• The nonoccurrence of this event was a basic assumption of the contract. At the time of contracting, the parties did not foresee the event that has since occurred, regardless of whether it was theoretically “foreseeable”. This assumption of nonoccurrence need not be explicitly outlined within the contract, but must be generally apparent from the nature, terms, and purpose of the contract. Under the Uniform Commercial Code, which governs sales of goods, a “[d]elay in delivery or non-delivery in whole or in part by a seller . . . is not a breach of his duty under a contract for sale if performance as agreed has been made impracticable by the occurrence of a contingency the non-occurrence of which was a basic assumption on which the contract was made.” U.C.C. § 2-615. For example, this provision may apply in the event of a labor dispute where striking workers fail to deliver a shipment of the seller’s goods. In such cases, a seller must seasonably notify the buyer of the delay or non-delivery, and, where a seller may still partially perform, must allocate production and deliveries among customers in a “fair and reasonable” manner.
  • The effect of the event has rendered the party’s performance impossible or impracticable. The changed circumstance must be extreme, such that it is unduly burdensome or impossible for the party to comply as originally planned; where impossibility is concerned, under New York law, the subject matter of the contract must have been destroyed or the means of performance must have been rendered objectively impossible. The party seeking relief from its obligations under the existing contract must also show that it was not at fault in causing the event. The reasoning behind this requirement is clear: a party should not be able to take advantage of his or her own misconduct. Here, it is also important to determine how risk has been allocated between the parties under the contract. Even where the other requirements are met, if the adversely affected party assumed the risk of the occurrence of the changed circumstances during contract formation (impliedly or explicitly), it will not be able to invoke impossibility or impracticability. To gauge risk allocation, a party should examine the express language of the contract (i.e., what disruptive events the parties contemplated, and which party was to bear the associated loss and expense), or even the parties’ course of business and dealings. Industry customs may also provide clues to proper risk allocation. For example, industry custom in property rentals is for a premises owner to obtain casualty insurance rather than the party hosting its event on site. As such, risk for the loss of the property would flow more naturally to the owner.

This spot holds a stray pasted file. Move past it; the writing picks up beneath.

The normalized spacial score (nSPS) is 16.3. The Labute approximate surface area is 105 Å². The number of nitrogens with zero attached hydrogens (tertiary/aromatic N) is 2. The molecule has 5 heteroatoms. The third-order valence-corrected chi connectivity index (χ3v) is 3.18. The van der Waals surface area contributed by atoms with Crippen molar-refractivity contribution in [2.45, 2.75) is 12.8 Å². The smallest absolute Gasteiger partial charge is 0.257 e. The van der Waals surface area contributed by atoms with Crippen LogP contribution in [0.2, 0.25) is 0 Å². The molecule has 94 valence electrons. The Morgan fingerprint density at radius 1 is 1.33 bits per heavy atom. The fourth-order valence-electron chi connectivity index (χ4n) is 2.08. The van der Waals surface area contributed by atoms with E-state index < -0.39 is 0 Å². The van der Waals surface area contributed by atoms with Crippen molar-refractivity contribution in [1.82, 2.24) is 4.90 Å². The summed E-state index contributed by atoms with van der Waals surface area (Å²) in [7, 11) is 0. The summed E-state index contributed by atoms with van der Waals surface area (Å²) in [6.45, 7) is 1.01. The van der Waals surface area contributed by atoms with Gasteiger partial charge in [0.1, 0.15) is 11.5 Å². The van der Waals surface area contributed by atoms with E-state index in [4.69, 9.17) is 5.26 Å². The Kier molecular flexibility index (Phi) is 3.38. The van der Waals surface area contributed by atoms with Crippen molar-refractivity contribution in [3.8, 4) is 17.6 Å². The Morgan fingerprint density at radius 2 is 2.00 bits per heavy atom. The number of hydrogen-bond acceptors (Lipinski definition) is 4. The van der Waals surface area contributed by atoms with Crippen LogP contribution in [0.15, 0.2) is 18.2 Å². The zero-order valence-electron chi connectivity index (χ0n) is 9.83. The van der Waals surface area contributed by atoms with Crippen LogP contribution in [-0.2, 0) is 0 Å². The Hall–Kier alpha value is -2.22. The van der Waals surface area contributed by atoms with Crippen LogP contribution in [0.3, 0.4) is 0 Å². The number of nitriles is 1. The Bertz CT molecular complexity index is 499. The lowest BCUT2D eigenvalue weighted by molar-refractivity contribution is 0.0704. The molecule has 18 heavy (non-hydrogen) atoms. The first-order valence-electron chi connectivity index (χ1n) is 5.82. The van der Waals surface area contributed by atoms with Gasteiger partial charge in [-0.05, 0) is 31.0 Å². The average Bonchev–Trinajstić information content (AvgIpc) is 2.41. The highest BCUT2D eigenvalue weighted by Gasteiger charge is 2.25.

Other Contract Clauses

Various additional contractual provisions may relate to an unexpected event like COVID-19.

  1. Material Adverse Change (MAC) Clause